skip to main content

This content will become publicly available on February 24, 2024

Title: Whole-genome resequencing data support a single introduction of the invasive white pine sawfly, Diprion similis
Abstract Biological introductions are unintended “natural experiments” that provide unique insights into evolutionary processes. Invasive phytophagous insects are of particular interest to evolutionary biologists studying adaptation, as introductions often require rapid adaptation to novel host plants. However, adaptive potential of invasive populations may be limited by reduced genetic diversity—a problem known as the “genetic paradox of invasions”. One potential solution to this paradox is if there are multiple invasive waves that bolster genetic variation in invasive populations. Evaluating this hypothesis requires characterizing genetic variation and population structure in the invaded range. To this end, we assemble a reference genome and describe patterns of genetic variation in the introduced white pine sawfly, Diprion similis. This species was introduced to North America in 1914, where it has rapidly colonized the thin-needled eastern white pine (Pinus strobus), making it an ideal invasion system for studying adaptation to novel environments. To evaluate evidence of multiple introductions, we generated whole-genome resequencing data for 64 D. similis females sampled across the North American range. Both model-based and model-free clustering analyses supported a single population for North American D. similis. Within this population, we found evidence of isolation-by-distance and a pattern of declining heterozygosity with distance from the hypothesized introduction site. Together, these results support a single-introduction event. We consider implications of these findings for the genetic paradox of invasion and discuss priorities for future research in D. similis, a promising model system for invasion biology.  more » « less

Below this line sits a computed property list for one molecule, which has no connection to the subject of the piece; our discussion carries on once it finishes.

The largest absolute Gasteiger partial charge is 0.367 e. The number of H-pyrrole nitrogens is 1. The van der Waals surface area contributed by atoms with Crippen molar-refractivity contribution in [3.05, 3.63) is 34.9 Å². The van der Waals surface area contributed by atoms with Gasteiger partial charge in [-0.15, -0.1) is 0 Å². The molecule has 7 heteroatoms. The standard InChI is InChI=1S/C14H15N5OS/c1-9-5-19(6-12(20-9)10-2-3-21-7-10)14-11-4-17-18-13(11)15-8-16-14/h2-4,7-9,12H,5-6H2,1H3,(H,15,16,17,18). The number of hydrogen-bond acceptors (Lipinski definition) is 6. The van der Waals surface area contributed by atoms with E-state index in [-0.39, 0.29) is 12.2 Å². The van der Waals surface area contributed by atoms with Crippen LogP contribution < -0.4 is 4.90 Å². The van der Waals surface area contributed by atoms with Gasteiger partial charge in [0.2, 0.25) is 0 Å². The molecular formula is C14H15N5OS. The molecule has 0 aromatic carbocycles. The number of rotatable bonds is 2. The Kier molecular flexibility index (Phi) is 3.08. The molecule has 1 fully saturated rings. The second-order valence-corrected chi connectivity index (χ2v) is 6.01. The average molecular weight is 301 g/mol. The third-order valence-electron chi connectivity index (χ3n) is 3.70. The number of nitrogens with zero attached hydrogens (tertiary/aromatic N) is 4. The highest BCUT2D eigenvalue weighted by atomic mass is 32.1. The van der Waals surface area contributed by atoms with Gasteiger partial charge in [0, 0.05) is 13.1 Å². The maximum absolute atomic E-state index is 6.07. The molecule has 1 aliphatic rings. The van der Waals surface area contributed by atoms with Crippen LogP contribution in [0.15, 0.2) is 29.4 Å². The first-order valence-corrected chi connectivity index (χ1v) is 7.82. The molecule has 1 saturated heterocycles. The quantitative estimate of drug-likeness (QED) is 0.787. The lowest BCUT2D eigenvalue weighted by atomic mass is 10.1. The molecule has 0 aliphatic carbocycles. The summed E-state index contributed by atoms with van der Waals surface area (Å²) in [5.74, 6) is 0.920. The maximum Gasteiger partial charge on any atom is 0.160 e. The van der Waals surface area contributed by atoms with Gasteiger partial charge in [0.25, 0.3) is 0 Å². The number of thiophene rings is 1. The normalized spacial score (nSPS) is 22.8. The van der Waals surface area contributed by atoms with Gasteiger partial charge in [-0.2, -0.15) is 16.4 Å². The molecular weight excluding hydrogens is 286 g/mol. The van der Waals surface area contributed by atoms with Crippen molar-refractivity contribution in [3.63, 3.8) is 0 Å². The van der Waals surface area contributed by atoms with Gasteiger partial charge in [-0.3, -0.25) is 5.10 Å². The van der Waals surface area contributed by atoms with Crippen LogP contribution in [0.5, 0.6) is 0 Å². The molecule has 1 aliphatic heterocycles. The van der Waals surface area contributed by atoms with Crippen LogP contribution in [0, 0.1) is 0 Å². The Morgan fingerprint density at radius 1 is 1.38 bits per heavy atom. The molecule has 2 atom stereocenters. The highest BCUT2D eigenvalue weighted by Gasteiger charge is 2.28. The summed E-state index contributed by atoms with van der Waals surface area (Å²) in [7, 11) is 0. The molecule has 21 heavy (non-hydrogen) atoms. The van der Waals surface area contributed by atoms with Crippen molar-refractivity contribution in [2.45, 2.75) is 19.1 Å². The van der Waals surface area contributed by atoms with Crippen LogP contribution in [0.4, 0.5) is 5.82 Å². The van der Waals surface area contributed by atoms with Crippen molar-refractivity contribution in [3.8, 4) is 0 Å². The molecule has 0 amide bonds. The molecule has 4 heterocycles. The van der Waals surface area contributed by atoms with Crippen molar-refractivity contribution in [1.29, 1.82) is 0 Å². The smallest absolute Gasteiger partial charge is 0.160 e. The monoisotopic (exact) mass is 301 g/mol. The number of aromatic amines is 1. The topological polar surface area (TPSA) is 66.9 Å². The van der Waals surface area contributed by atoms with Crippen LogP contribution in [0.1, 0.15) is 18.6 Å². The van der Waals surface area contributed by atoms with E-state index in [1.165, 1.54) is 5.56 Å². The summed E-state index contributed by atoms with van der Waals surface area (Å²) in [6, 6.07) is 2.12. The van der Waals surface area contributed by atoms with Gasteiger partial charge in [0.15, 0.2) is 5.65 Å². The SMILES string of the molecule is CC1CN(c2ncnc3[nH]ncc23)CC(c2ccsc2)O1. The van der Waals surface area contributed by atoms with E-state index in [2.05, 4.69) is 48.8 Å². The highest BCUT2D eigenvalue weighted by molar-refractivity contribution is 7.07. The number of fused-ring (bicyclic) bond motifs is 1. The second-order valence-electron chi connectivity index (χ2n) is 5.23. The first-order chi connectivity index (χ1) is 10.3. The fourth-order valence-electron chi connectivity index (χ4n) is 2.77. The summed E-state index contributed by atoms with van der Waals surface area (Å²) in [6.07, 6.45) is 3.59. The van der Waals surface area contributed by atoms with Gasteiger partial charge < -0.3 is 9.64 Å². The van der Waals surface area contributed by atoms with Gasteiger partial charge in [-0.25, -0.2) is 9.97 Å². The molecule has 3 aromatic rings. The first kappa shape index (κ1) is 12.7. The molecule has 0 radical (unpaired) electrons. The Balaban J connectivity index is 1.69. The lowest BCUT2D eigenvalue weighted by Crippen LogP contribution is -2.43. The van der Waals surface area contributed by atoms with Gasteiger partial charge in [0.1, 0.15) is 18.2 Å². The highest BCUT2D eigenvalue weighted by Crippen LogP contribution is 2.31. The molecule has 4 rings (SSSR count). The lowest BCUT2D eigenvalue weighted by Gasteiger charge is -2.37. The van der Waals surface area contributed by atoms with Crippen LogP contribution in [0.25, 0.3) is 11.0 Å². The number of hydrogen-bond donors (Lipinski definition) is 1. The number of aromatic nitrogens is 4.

Award ID(s):
1750946 1257739
Author(s) / Creator(s):
; ; ; ;
Date Published:
Journal Name:
Journal of Heredity
Medium: X
Sponsoring Org:
National Science Foundation
More Like this
  1. Abstract